Eurosportnews Guest of the Week Rigobert Song believes that Cameroonian football has a long way to go to realise its full potential. Although the Indomitable Lions are favourites to triumph in the African Nations Cup, starting Saturday, the country’s success hides a chronic lack of resources and development at club level.
Cameroon appear every inch the modern, sophisticated side with a large contingent of stars at top European clubs such as Geremi of Chelsea, Manchester United’s Eric Djemba-Djemba and the much sought-after Samuel Eto’o, presently of Mallorca.
Yet Song reveals that huge problems still exist in the domestic game that force a mass exodus of players searching their fortune overseas.
“I played for the Tonnere de Yaounde, which is one of the biggest clubs in Cameroon. I trained every afternoon and earned about &euro2 a day. That’s something in Africa. If you play a match you get a bonus of about &euro30,” he explains.
“But there are players who have families whose mum and dad don’t work, they’re ten or eleven of them…and it comes down to the player to, for as long as he can, bring home the &euro30.”
These financial privations lead to an inevitable departure of young talent to the European goldmine that can stunt the development of both the player and the domestic league, and lead to players such as Basile Boli and Claude Makelele abandoning their country of birth to represent the French national team.
Song believes players that leave Cameroon as teenagers are too young, and would be better off staying in Africa boosting the domestic league and gaining valuable experience.
“A young player straight from Africa, he’s first and foremost just that: young,” he reasons.
“When you arrive here it’s almost impossible to get the chance to express yourself straight away. Usually, you’re put with other young players so that you can gain some experience. And that’s where I think, instead of getting that experience here, why not come when you’ve matured? Then so many more doors will open for you.”
Despite the problems still dogging the game at home, the Indomitable Lions have the most complete squad in Africa and have already developed a taste for victory.
After Cameroon victories in 2000 and 2002, the strongest field in Nations Cup (ANC) history is massed against them to prevent an unprecedented hat-trick, but skipper Song remains defiant:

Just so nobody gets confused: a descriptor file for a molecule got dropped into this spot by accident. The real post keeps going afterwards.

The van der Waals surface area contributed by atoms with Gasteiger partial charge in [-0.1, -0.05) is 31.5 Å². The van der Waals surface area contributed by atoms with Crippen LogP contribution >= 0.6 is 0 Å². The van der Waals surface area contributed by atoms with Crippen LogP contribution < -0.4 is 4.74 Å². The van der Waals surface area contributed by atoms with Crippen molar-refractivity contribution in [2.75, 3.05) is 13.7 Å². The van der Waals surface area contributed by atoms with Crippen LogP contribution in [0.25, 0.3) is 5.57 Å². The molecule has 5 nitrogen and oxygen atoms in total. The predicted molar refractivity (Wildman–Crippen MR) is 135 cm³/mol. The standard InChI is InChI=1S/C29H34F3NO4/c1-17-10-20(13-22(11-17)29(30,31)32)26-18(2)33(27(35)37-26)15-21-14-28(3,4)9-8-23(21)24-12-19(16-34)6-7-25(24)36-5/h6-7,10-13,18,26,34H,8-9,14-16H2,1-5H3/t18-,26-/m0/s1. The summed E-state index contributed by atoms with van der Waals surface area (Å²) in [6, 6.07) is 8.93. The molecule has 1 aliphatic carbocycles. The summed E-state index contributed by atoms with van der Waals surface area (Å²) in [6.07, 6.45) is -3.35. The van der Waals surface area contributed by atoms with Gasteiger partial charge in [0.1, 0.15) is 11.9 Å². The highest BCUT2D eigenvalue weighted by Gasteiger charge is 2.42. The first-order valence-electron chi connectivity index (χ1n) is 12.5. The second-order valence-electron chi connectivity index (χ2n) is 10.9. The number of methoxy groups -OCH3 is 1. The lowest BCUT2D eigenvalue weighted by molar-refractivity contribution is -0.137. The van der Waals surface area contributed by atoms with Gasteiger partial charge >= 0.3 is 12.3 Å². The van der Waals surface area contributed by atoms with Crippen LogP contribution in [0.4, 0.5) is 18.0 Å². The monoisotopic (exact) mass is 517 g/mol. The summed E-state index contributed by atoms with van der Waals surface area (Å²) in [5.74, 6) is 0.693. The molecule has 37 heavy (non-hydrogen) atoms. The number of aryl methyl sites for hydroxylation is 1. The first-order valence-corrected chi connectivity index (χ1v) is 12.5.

“We also realise that today the opposition know us. Senegal have shown that they’re competitive. But the Indomitable Lions love a challenge; it’s up to us to show we’re still the kings of the jungle,” he said.
Two years ago the Lions took the spoils from a scrappy tournament in Mali after beating Senegal on penalties to decide a goalless final.
“We’ve already won twice and we want to continue in the same vein. We still want to win, to experience something extraordinary, and that’s why I don’t want to give up yet after having won two [ANCs].”
If memories of 2002 are anything to go by, the tournament is certainly still something special for the Cameroonian people.
“Arriving back in Cameroon with the cup, seeing everybody waiting for us at the airport at four in the morning. All sorts of people; kids, grandmothers, grandfathers. Everybody’s out there at four or five in the morning. For us, that’s something we’ll never forget, a moment truly engraved on our memories.”
The 2004 edition is the highest profile Nations Cup yet, and Song acknowledges the benefits of this belated recognition on African football.
“Basically people have realised that it’s a valuable competition and one that should be taken more seriously,” he suggests.
“That attracts more and more people. When you look at African players today they can be found in all the big European leagues. It’s often these guys that give a bit of spice to the league. That means they’re quality players.
“Even at the World Cup there are African countries that demonstrate that they can be counted alongside the biggest teams in the world. Senegal showed just that during the World Cup, we showed it at the Confederations Cup.”
Another show of dominance in Tunisia will cement this Cameroon vintage’s position as unquestionably the best side ever to come out of Africa.